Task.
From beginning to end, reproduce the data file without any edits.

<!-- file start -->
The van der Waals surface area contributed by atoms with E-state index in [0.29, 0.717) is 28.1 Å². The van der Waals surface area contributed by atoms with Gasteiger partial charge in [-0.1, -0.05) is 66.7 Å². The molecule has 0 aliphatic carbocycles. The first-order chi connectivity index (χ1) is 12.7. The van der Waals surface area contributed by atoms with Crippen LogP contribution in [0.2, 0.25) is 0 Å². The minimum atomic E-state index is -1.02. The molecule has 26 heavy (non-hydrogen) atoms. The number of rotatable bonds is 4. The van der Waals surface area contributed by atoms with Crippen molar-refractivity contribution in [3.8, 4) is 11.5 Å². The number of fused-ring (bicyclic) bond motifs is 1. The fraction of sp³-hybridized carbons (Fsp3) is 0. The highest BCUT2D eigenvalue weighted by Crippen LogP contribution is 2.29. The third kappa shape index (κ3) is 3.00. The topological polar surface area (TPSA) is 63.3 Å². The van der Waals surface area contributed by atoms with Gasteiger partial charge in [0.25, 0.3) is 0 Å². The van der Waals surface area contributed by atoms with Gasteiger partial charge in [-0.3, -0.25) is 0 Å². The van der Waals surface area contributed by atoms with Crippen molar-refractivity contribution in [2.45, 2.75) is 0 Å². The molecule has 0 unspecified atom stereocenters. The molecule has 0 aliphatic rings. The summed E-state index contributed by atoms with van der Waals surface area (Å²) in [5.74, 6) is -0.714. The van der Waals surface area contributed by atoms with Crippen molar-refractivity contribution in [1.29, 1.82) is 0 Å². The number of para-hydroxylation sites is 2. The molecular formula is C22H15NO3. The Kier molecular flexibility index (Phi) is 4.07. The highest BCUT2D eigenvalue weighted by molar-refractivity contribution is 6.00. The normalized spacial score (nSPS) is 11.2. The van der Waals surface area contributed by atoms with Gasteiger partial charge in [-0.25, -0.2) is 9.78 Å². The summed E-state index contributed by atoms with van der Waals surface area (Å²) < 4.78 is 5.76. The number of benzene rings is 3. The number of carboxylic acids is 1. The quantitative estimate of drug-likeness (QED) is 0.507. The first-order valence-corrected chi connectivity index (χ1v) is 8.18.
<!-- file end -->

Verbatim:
The van der Waals surface area contributed by atoms with E-state index in [0.29, 0.717) is 28.1 Å². The van der Waals surface area contributed by atoms with Gasteiger partial charge in [-0.1, -0.05) is 66.7 Å². The molecule has 0 aliphatic carbocycles. The first-order chi connectivity index (χ1) is 12.7. The van der Waals surface area contributed by atoms with Crippen LogP contribution in [0.2, 0.25) is 0 Å². The minimum atomic E-state index is -1.02. The molecule has 26 heavy (non-hydrogen) atoms. The number of rotatable bonds is 4. The van der Waals surface area contributed by atoms with Crippen molar-refractivity contribution in [3.8, 4) is 11.5 Å². The number of fused-ring (bicyclic) bond motifs is 1. The fraction of sp³-hybridized carbons (Fsp3) is 0. The highest BCUT2D eigenvalue weighted by Crippen LogP contribution is 2.29. The third kappa shape index (κ3) is 3.00. The topological polar surface area (TPSA) is 63.3 Å². The van der Waals surface area contributed by atoms with Gasteiger partial charge in [0.25, 0.3) is 0 Å². The van der Waals surface area contributed by atoms with Gasteiger partial charge in [-0.3, -0.25) is 0 Å². The van der Waals surface area contributed by atoms with Crippen molar-refractivity contribution in [2.45, 2.75) is 0 Å². The molecule has 0 unspecified atom stereocenters. The molecule has 0 aliphatic rings. The summed E-state index contributed by atoms with van der Waals surface area (Å²) in [5.74, 6) is -0.714. The van der Waals surface area contributed by atoms with Crippen molar-refractivity contribution in [1.29, 1.82) is 0 Å². The number of para-hydroxylation sites is 2. The molecular formula is C22H15NO3. The Kier molecular flexibility index (Phi) is 4.07. The highest BCUT2D eigenvalue weighted by molar-refractivity contribution is 6.00. The normalized spacial score (nSPS) is 11.2. The van der Waals surface area contributed by atoms with Gasteiger partial charge in [-0.25, -0.2) is 9.78 Å². The summed E-state index contributed by atoms with van der Waals surface area (Å²) < 4.78 is 5.76. The number of benzene rings is 3. The number of carboxylic acids is 1. The quantitative estimate of drug-likeness (QED) is 0.507. The first-order valence-corrected chi connectivity index (χ1v) is 8.18.